Final Thoughts

Even though NVIDIA is only launching a single card today there’s a lot to digest, so let’s get to it.

Since the GeForce GTX 580 arrived in our hands last week, we’ve been mulling over how to approach it. It boils down to two schools of thought: 1) Do we praise NVIDIA for delivering a high performance single GPU card that strikes the right balance of performance and temperature/noise, or 2) Do we give an indifferent thumbs-up to NVIDIA for only finally delivering the card that we believe the GTX 480 should have been.

The answer we’ve decided is one of mild, but well earned praise. The GTX 580 is not the true next-generation successor to the GTX 480; it’s the GTX 480 having gone back in the womb for 7 months of development. Much like AMD, NVIDIA faced a situation where they were going to do a new product without a die shrink, and had limited options as a result. NVIDIA chose wisely, and came back with a card that is both decently faster and a refined GTX 480 at the same time.

With the GTX 480 we could recognize it as being the fastest single GPU card on the market, but only by recognizing the fact that it was hot and loud at the same time. For buyers the GTX 480 was a tradeoff product – sure it’s fast, but is it too hot/too loud for me? The GTX 580 requires no such tradeoff. We can never lose sight of the fact that it’s a high-end card and is going to be more power hungry, louder, and hotter than many other cards on the market, but it’s not the awkward card that the GTX 480 was. For these reasons our endorsement of the GTX 580 is much more straightforward, at least as long as we make it clear that GTX 580 is less an upgrade for GTX 480, and more a better upgrade for the GTX 285 and similar last-generation cards.

What we’re left with today is something much closer to the “traditional” state of the GPU market: NVIDIA has the world’s fastest single-GPU card, while AMD is currently nipping at their heels with multi-GPU products. Both the Radeon HD 5970 and Radeon HD 6870 CF are worthy competitors to the GTX 580 – they’re faster and in the case of the 6870 CF largely comparable in terms of power/temperature/noise. If you have a board capable of supporting a pair of 6870s and don’t mind the extra power it’s hard to go wrong, but only if you’re willing to put up with the limitations of a multi-GPU setup. It’s a very personal choice – we’d be willing to trade the performance for the simplicity of avoiding a multi-GPU setup, but we can’t speak for everyone.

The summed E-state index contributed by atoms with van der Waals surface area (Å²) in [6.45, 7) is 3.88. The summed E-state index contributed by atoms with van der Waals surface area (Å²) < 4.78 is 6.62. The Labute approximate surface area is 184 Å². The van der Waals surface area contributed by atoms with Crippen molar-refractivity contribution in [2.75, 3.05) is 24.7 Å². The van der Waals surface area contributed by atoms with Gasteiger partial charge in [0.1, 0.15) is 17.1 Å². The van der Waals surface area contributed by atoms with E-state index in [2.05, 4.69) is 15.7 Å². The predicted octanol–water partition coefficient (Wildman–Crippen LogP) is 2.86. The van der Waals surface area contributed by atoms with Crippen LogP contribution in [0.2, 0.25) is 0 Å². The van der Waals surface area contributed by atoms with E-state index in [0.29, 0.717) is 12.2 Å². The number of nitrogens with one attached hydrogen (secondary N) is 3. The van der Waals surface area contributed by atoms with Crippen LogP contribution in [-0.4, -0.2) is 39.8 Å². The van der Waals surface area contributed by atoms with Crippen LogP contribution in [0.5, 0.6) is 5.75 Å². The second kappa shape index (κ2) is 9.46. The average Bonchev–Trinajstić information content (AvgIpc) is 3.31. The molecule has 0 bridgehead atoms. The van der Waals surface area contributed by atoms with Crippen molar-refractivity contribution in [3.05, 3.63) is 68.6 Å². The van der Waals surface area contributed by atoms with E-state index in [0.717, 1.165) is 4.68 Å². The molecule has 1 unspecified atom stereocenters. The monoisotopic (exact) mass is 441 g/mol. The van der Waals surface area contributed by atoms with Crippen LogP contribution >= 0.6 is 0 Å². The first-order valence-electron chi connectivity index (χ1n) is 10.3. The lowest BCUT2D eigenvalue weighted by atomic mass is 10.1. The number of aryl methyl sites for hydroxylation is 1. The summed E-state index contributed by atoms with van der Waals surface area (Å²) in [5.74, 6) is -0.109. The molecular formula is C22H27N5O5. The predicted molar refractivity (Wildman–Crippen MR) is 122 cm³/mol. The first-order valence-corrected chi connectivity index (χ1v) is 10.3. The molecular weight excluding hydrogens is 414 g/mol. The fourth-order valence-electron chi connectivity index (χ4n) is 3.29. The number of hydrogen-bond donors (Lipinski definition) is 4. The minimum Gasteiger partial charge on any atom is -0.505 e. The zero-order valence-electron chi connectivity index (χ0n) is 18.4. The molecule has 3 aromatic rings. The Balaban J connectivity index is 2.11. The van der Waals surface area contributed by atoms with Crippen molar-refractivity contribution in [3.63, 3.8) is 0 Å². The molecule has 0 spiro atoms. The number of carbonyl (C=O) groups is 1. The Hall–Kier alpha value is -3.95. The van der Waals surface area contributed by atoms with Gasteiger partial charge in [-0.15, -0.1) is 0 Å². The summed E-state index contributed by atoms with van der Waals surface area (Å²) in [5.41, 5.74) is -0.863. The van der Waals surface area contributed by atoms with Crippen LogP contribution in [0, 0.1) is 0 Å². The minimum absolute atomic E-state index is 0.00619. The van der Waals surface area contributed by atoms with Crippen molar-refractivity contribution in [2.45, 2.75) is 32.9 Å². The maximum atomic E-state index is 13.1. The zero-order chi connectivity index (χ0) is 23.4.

So what’s next? A few different things. From the NVIDIA camp, NVIDIA is promising a quick launch of the rest of the GeForce 500 series. Given the short development cycles for NVIDIA we’d expect more refined GF10x parts, but this is very much a shot in the dark. Much more likely is a 3GB GTX 580, seeing as how NVIDIA's official product literature calls the GTX 580 the "GeForce GTX 580 1.5GB", a distinction that was never made for the GTX 480.

More interesting however  will be what NVIDIA does with GF110 since it’s a more capable part than GF100 in every way. The GF100 based Quadros and Teslas were only launched in the last few months, but they’re already out of date. With NVIDIA’s power improvements in particular, this seems like a shoo-in for at least one improved Quadro and Tesla card. We also expect 500 series replacements for some of the GF100-based cards (with the GTX 465 likely going away permanently).

Meanwhile the AMD camp is gearing up for their own launches. The 6900 series is due to launch before the year is out, bringing with it AMD’s new Cayman GPU. There’s little we know or can say at this point, but as a part positioned above the 6800 series we’re certainly hoping for a slugfest. At $500 the GTX 580 is pricey (much like the GTX 480 before it), and while this isn’t unusual for the high-end market we wouldn’t mind seeing NVIDIA and AMD bring a high-intensity battle to the high-end, something that we’ve been sorely missing for the last year. Until we see the 6900 series we wouldn’t make any bets, but we can certainly look forward to it later this year.

Power, Temperature, and Noise
POST A COMMENT

159 Comments

View All Comments